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"Until we've had the opportunity to do all the screening that we need to do at each of those premises, we can't say for certain that there hasn't been a human life or more than one human life lost as a result of these fires," Tilyard told reporters.
Three fires continued to burn out of control in southern Tasmania and in the northwest Monday.
Police charged a 31-year-old man with starting one of the southern fires, near Lake Repulse, by leaving a camp fire unattended last week.
Police did not release his name, and it was not clear what penalty he could face if convicted.
Prime Minister Julia Gillard, who flew to Tasmania on Monday, warned that New South Wales, Australia's most populous state, was about to move into a period of extreme heat Tuesday and that the wildfire risk would be high.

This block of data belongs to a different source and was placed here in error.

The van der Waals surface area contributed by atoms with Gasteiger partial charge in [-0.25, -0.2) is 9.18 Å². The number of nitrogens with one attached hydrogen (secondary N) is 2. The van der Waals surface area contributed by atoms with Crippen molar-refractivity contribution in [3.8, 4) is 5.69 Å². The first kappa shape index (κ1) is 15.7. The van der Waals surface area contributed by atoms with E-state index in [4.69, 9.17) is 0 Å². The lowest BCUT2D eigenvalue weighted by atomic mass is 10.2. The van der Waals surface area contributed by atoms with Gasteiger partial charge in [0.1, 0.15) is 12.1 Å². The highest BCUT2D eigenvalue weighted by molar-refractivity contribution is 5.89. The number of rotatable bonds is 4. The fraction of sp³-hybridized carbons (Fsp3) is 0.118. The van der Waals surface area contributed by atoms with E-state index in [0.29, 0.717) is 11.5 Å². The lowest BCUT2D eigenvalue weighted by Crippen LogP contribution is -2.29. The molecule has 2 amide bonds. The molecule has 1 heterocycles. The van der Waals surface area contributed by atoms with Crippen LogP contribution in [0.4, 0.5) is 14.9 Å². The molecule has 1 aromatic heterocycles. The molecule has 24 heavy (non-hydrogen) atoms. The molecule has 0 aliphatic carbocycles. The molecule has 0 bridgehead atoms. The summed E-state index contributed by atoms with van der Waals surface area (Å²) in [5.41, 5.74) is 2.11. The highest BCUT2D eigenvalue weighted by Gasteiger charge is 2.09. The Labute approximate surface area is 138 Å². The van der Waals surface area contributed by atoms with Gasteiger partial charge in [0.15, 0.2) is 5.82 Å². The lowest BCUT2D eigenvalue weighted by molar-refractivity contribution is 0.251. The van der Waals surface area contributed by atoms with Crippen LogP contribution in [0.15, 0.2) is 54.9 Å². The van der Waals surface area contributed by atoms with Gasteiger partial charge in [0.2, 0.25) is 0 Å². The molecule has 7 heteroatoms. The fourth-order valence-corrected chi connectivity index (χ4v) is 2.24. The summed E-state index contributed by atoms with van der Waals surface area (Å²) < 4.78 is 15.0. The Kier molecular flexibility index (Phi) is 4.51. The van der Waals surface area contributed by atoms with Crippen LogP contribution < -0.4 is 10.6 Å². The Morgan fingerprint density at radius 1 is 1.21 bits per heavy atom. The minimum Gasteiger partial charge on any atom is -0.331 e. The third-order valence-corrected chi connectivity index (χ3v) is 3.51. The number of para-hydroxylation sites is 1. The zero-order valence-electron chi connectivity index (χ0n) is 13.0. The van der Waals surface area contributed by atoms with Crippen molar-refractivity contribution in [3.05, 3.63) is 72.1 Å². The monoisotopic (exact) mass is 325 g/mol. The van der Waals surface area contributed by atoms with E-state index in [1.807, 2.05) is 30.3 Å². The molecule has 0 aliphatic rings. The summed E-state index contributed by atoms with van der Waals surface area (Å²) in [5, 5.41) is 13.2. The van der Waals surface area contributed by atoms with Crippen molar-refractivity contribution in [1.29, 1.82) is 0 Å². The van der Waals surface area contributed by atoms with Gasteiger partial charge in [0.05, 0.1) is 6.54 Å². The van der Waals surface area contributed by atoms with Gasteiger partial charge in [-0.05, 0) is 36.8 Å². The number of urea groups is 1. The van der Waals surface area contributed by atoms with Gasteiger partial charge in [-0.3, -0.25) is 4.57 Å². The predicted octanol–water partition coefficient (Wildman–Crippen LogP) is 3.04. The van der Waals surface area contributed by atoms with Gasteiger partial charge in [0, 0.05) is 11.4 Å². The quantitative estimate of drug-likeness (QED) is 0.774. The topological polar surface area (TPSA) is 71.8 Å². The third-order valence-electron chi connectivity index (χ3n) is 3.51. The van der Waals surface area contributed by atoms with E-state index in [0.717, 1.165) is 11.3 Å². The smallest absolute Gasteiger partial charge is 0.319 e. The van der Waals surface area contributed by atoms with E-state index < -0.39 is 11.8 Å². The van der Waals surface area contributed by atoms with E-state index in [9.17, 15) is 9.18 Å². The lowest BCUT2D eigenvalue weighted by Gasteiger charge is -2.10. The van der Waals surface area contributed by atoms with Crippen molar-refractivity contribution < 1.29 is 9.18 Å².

"We live in a country that is hot and dry and where we sustain very destructive fires periodically," Gillard told reporters. "Whilst you would not put any one event down to climate change ... we do know over time that as a result of climate change we are going to see more extreme weather events and conditions."
New South Wales Rural Fire Service Commissioner Shane Fitzsimmons said more than 90 wildfires were blazing across the state Monday, including the Gundaroo fire. He warned that conditions would worsen on Tuesday. No homes were currently under threat.
"It is going to be very hot and very dry. Couple that with the dryness of the vegetation, the grassland fuels, the forest fuels and those strong winds that are expected tomorrow," he said.
Temperatures across much the state was expected to reach 45 degrees Celsius (113 degrees Fahrenheit) on Tuesday, while winds were expected to be as strong as 80 kilometers per hour (50 miles per hour).
Wildfires are common during the Australian summer. In February 2009, hundreds of fires across Victoria state killed 173 people and destroyed more than 2,000 homes.